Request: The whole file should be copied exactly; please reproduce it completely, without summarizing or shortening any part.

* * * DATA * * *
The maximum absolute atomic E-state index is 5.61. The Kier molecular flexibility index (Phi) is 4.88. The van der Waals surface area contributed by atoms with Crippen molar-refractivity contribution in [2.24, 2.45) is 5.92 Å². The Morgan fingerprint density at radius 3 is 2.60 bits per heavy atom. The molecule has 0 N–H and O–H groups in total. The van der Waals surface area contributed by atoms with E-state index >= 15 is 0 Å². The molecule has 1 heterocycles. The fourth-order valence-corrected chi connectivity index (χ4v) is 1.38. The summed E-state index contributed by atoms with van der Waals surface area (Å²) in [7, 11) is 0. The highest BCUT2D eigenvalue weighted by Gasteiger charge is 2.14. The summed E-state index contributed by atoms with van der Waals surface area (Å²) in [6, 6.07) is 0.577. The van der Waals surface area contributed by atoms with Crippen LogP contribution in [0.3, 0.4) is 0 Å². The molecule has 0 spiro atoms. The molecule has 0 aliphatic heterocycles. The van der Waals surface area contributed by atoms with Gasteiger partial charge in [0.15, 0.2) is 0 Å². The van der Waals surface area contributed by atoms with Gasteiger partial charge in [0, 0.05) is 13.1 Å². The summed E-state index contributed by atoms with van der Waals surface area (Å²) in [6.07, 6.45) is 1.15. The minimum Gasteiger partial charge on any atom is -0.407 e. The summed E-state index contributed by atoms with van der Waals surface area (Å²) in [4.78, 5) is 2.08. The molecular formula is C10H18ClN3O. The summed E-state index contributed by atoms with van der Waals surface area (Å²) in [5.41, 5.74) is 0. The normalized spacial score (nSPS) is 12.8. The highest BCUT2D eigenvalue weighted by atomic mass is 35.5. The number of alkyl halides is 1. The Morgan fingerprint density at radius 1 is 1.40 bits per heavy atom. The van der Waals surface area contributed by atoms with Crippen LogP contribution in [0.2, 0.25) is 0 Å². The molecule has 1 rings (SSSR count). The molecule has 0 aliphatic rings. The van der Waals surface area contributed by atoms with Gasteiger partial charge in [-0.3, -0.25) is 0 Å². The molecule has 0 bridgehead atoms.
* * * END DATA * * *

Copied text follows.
The maximum absolute atomic E-state index is 5.61. The Kier molecular flexibility index (Phi) is 4.88. The van der Waals surface area contributed by atoms with Crippen molar-refractivity contribution in [2.24, 2.45) is 5.92 Å². The Morgan fingerprint density at radius 3 is 2.60 bits per heavy atom. The molecule has 0 N–H and O–H groups in total. The van der Waals surface area contributed by atoms with E-state index >= 15 is 0 Å². The molecule has 1 heterocycles. The fourth-order valence-corrected chi connectivity index (χ4v) is 1.38. The summed E-state index contributed by atoms with van der Waals surface area (Å²) in [7, 11) is 0. The highest BCUT2D eigenvalue weighted by Gasteiger charge is 2.14. The summed E-state index contributed by atoms with van der Waals surface area (Å²) in [6, 6.07) is 0.577. The van der Waals surface area contributed by atoms with Crippen LogP contribution in [0.3, 0.4) is 0 Å². The molecule has 0 spiro atoms. The molecule has 0 aliphatic heterocycles. The van der Waals surface area contributed by atoms with Gasteiger partial charge in [0.15, 0.2) is 0 Å². The van der Waals surface area contributed by atoms with Gasteiger partial charge in [0, 0.05) is 13.1 Å². The summed E-state index contributed by atoms with van der Waals surface area (Å²) in [6.07, 6.45) is 1.15. The minimum Gasteiger partial charge on any atom is -0.407 e. The summed E-state index contributed by atoms with van der Waals surface area (Å²) in [4.78, 5) is 2.08. The molecular formula is C10H18ClN3O. The summed E-state index contributed by atoms with van der Waals surface area (Å²) in [5.41, 5.74) is 0. The normalized spacial score (nSPS) is 12.8. The highest BCUT2D eigenvalue weighted by atomic mass is 35.5. The number of alkyl halides is 1. The Morgan fingerprint density at radius 1 is 1.40 bits per heavy atom. The van der Waals surface area contributed by atoms with Crippen LogP contribution in [0.2, 0.25) is 0 Å². The molecule has 1 rings (SSSR count). The molecule has 0 aliphatic rings. The van der Waals surface area contributed by atoms with Gasteiger partial charge in [-0.3, -0.25) is 0 Å². The molecule has 0 bridgehead atoms.